Veterans & Service Members

AACRAO recognizes and honors the sacrifices these men and women have made and its members are proud to assist them and meet their educational needs. Veterans and students on active military duty and their families face special circumstances and challenges.

Changes in federal statute and executive actions have greatly promoted the expansion of services toward veterans and their families. Since the Post-9/11 GI Bill was passed in 2009, close to 1 million veterans, service members, and eligible dependents have taken advantage of the educational benefits available to them. With the passage of more recent legislation, such as the Forever GI Bill in 2017 and the Isakson Roe and THRIVE Acts in 2021, there will be significant changes to military education benefits over the coming years.


Latest Actions

AACRAO recently hosted a webinar to discuss the implementation of veteran legislation passed in December 2020, also known as the Johnny Isakson and David P. Roe Veterans Health Care and Benefits Improvement Act. This law will have a transformative effect on the mission of Education Service to provide ready access to, and timely and accurate delivery of, education benefits to Veterans, Service members, and their families, as well as further enable the U.S. Department of Veterans Affairs (VA) to empower GI Bill beneficiaries to achieve their vocational and career goals.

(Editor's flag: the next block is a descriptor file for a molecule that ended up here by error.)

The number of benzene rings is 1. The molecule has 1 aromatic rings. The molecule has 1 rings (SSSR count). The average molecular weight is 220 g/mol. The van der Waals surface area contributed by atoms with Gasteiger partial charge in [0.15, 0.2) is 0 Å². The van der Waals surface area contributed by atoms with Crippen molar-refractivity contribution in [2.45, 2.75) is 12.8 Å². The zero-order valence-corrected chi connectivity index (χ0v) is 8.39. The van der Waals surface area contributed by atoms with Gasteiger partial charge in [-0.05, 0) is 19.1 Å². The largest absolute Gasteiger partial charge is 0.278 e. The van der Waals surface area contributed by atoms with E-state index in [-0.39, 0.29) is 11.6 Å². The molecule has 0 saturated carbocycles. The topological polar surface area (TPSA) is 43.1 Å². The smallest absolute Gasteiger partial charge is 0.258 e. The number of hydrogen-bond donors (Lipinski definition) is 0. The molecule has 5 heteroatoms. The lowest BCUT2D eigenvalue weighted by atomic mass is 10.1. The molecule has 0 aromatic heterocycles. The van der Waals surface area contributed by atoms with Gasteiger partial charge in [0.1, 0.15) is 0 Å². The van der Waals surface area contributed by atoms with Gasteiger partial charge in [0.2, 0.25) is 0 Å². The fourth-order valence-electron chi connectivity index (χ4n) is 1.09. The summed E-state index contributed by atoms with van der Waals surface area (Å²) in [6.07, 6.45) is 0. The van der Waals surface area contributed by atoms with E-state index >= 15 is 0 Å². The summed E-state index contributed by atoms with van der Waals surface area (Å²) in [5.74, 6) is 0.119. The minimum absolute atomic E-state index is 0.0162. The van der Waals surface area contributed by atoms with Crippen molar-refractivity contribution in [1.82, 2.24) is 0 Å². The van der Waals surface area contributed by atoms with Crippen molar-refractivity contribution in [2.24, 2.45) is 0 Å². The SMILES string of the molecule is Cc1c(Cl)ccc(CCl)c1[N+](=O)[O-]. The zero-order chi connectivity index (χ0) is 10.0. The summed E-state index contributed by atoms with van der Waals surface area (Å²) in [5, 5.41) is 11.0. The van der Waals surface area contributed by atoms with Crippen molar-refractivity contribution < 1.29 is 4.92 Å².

Other recent legislation introduced in both the House and Senate include important provisions to help ensure veterans can continue to receive their education benefits as well as technical corrections to the legislation passed last year.


Veterans Lose Funds as For-Profit Colleges Close

Oct 27, 2016, 14:58 PM
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Members of Congress are urging their colleagues to provide the U.S. Department of Veterans Affairs (VA) authority to restore GI Bill benefits for students who attend schools that permanently close, reports The Washington Post.

When for-profits like Corinthian Colleges and ITT Technical Institutes closed, thousands of veterans lost more than $1 billion in federal education funding. More closures are predicted, the Post reported.

"It is unfathomable to me that these brave men and women, who volunteered to serve their country in a time of war, are now being left in the lurch by some of the largest recipients of Post-9/11 GI Bill taxpayer dollars," said Sen. Thomas R. Carper (D-Del).

The Post-9/11 GI Bill, enacted in 2009, has provided more than $65 million for tuition, books and housing to 1.6 million veterans and their families, the Post reported. A Senate Education Committee report found that for-profit colleges received a quarter of the total money allotted for the program in 2012-13.

"The VA and Congress need to do more on the front end to hold bad actors accountable and ensure that we're not continuing to send our veterans to schools delivering poor outcomes and destined for financial collapse," Carper told the Post.


Related Links

The Washington Post

Heather Zimar
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